Since arriving in Berlin last month, I have been seeing huge, hefty pigeons with a bright white band on their neck. Often they are in the giant Birch tree right outside of our window, making a racket. The sound of their massive wings beating the air is thunderous. When they lift off, the force of thrusting their large mass into the air causes the branches to shudder loudly.
But after several weeks of asking around and internet sleuthing, I still had not identified this giant pigeon. My friend Till said he had only begun to see them recently while jogging in the park, suggesting that they are migratory. But he couldn’t identify them either. Then yesterday, I had lunch with Christiane who used the expression “eine Ringeltaube finden.” I think the phrase could be translated as “finding a needle in the haystack,” but I was most curious about the word Taube, German for pigeon. Christiane couldn’t explain the entomology though. “It’s just what Hajo says all the time so now I say it too,” she said.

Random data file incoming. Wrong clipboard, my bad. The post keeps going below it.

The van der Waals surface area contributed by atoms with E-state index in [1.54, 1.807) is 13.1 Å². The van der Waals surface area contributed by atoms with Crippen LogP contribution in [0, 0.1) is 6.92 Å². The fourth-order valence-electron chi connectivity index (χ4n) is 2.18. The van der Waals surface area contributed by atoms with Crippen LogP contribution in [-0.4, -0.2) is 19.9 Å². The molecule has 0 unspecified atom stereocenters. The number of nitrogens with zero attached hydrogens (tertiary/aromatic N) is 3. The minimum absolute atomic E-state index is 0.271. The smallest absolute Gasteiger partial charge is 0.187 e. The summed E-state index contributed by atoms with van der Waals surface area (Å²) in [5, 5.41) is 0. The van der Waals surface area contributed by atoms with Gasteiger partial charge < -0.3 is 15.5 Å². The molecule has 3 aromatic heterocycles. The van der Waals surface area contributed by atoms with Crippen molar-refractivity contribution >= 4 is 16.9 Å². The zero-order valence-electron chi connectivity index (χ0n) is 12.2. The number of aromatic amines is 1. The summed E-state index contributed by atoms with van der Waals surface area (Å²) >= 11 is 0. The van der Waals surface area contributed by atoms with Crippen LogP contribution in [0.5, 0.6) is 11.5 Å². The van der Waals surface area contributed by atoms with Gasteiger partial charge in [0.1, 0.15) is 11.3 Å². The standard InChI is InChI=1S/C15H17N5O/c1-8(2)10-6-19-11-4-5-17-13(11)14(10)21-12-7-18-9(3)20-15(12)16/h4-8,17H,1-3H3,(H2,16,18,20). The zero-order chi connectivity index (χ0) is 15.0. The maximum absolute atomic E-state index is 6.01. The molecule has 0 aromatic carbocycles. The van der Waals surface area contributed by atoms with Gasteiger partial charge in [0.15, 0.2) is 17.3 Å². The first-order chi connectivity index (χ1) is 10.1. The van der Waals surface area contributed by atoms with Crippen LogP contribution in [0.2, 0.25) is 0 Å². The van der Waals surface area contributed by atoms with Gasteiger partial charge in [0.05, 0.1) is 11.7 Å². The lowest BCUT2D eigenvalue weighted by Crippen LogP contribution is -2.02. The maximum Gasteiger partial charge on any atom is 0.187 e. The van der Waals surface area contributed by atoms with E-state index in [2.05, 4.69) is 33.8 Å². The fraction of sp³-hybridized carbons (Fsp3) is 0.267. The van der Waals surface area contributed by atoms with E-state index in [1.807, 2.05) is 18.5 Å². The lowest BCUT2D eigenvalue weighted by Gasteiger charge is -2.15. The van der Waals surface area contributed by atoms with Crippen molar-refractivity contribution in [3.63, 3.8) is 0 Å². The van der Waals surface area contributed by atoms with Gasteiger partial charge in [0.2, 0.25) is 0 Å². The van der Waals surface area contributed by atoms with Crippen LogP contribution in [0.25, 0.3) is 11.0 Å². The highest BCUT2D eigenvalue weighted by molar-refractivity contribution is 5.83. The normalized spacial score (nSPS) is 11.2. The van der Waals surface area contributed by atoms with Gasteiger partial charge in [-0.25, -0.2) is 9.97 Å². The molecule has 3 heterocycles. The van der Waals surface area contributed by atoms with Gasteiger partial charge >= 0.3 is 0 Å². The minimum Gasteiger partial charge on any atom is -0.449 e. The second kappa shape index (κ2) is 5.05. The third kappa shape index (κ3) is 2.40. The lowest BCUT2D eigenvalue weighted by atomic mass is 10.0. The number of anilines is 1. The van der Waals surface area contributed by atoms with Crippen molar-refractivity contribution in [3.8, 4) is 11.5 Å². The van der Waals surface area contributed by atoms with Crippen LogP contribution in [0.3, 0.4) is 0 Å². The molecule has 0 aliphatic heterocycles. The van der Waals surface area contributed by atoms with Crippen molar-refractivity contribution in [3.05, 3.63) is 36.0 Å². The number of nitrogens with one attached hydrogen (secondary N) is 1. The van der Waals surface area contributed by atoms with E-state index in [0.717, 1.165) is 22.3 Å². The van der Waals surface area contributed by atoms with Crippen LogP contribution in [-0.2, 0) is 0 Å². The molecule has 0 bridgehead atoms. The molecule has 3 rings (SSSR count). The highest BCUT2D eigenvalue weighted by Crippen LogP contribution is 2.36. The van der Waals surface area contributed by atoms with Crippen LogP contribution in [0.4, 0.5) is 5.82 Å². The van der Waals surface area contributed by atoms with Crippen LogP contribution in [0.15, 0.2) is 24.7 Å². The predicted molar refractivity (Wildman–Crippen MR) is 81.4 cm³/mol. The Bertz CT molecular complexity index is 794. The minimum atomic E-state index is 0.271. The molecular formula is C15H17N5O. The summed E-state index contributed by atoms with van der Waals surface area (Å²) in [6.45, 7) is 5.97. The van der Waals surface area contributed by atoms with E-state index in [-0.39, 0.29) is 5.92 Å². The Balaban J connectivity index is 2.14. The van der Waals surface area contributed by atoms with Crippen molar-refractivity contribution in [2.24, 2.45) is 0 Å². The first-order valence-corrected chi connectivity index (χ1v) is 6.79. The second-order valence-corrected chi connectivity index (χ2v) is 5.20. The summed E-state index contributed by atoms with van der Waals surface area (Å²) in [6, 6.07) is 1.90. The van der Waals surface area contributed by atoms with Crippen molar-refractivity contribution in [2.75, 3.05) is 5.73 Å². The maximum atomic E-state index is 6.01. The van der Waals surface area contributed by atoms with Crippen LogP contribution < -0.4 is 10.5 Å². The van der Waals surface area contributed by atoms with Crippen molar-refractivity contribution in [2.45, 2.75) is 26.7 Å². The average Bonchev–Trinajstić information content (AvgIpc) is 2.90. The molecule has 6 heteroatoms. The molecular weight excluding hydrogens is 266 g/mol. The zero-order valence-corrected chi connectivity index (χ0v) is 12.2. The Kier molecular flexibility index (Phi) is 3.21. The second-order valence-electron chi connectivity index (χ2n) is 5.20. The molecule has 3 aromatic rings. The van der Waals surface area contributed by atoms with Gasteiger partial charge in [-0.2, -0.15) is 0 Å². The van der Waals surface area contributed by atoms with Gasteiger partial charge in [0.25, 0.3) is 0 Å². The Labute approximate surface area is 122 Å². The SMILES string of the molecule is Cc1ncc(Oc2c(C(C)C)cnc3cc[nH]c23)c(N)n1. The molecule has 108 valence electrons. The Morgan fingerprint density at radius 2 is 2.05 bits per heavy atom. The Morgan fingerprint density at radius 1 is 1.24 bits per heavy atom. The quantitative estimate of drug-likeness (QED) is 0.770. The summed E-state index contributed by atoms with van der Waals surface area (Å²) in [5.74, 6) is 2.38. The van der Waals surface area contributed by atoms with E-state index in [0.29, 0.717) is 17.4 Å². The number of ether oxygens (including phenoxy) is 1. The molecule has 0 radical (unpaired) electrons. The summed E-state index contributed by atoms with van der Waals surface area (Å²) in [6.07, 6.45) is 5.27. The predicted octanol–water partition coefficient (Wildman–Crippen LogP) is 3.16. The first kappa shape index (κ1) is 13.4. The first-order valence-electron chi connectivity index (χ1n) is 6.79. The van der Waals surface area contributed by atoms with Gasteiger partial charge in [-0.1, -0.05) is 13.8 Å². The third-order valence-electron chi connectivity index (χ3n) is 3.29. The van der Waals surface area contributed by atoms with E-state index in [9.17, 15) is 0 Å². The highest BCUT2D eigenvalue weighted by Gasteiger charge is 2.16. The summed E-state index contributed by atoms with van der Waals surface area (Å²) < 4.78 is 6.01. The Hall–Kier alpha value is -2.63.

A quick search on the internet confirmed my hunch -Ringeltaube is the name of the giant pigeon. The English name is less lyrical: the Common Wood Pigeon, but the rest of the description is an absolute match: 15-17 inches long and 11–21.7 ounces, white on their wings and neck, small head and pink beak and a migrant to Northern Europe in the warmer months. Their call is like a dove, but louder and more robust.
Most excitingly, Ringeltauben build their nests in trees and just this morning I spotted one outside our apartment window with a twig in its beak. What if it’s building it’s nest right there within view? I would die if I could watch the baby Ringeltauben from my window! And just in time since the babies on Cornell’s Red Tail Hawk nest and Great Blue Heron cams are almost grown and gone.